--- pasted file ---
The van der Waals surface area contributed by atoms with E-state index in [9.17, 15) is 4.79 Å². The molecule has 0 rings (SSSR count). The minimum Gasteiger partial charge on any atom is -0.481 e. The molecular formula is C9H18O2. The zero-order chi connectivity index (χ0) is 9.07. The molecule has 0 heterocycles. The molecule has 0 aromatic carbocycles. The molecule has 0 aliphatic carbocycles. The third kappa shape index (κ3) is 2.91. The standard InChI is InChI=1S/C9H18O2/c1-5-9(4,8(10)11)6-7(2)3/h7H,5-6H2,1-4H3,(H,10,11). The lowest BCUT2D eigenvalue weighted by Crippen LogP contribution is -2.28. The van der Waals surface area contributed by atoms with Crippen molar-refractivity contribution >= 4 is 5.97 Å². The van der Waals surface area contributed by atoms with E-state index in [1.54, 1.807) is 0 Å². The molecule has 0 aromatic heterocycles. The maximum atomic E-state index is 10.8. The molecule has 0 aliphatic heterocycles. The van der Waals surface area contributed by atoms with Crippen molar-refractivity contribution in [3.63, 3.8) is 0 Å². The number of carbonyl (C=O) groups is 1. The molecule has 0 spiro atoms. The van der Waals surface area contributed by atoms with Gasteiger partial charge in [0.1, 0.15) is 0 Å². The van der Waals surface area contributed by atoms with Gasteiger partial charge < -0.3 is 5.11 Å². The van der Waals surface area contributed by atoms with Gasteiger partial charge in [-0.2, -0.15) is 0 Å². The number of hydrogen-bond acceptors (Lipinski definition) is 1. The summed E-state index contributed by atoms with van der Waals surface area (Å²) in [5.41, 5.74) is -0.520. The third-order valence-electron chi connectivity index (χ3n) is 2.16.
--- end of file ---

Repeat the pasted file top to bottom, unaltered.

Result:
The van der Waals surface area contributed by atoms with E-state index in [9.17, 15) is 4.79 Å². The molecule has 0 rings (SSSR count). The minimum Gasteiger partial charge on any atom is -0.481 e. The molecular formula is C9H18O2. The zero-order chi connectivity index (χ0) is 9.07. The molecule has 0 heterocycles. The molecule has 0 aromatic carbocycles. The molecule has 0 aliphatic carbocycles. The third kappa shape index (κ3) is 2.91. The standard InChI is InChI=1S/C9H18O2/c1-5-9(4,8(10)11)6-7(2)3/h7H,5-6H2,1-4H3,(H,10,11). The lowest BCUT2D eigenvalue weighted by Crippen LogP contribution is -2.28. The van der Waals surface area contributed by atoms with Crippen molar-refractivity contribution >= 4 is 5.97 Å². The van der Waals surface area contributed by atoms with E-state index in [1.54, 1.807) is 0 Å². The molecule has 0 aromatic heterocycles. The maximum atomic E-state index is 10.8. The molecule has 0 aliphatic heterocycles. The van der Waals surface area contributed by atoms with Crippen molar-refractivity contribution in [3.63, 3.8) is 0 Å². The number of carbonyl (C=O) groups is 1. The molecule has 0 spiro atoms. The van der Waals surface area contributed by atoms with Gasteiger partial charge in [0.1, 0.15) is 0 Å². The van der Waals surface area contributed by atoms with Gasteiger partial charge < -0.3 is 5.11 Å². The van der Waals surface area contributed by atoms with Gasteiger partial charge in [-0.2, -0.15) is 0 Å². The number of hydrogen-bond acceptors (Lipinski definition) is 1. The summed E-state index contributed by atoms with van der Waals surface area (Å²) in [5.41, 5.74) is -0.520. The third-order valence-electron chi connectivity index (χ3n) is 2.16.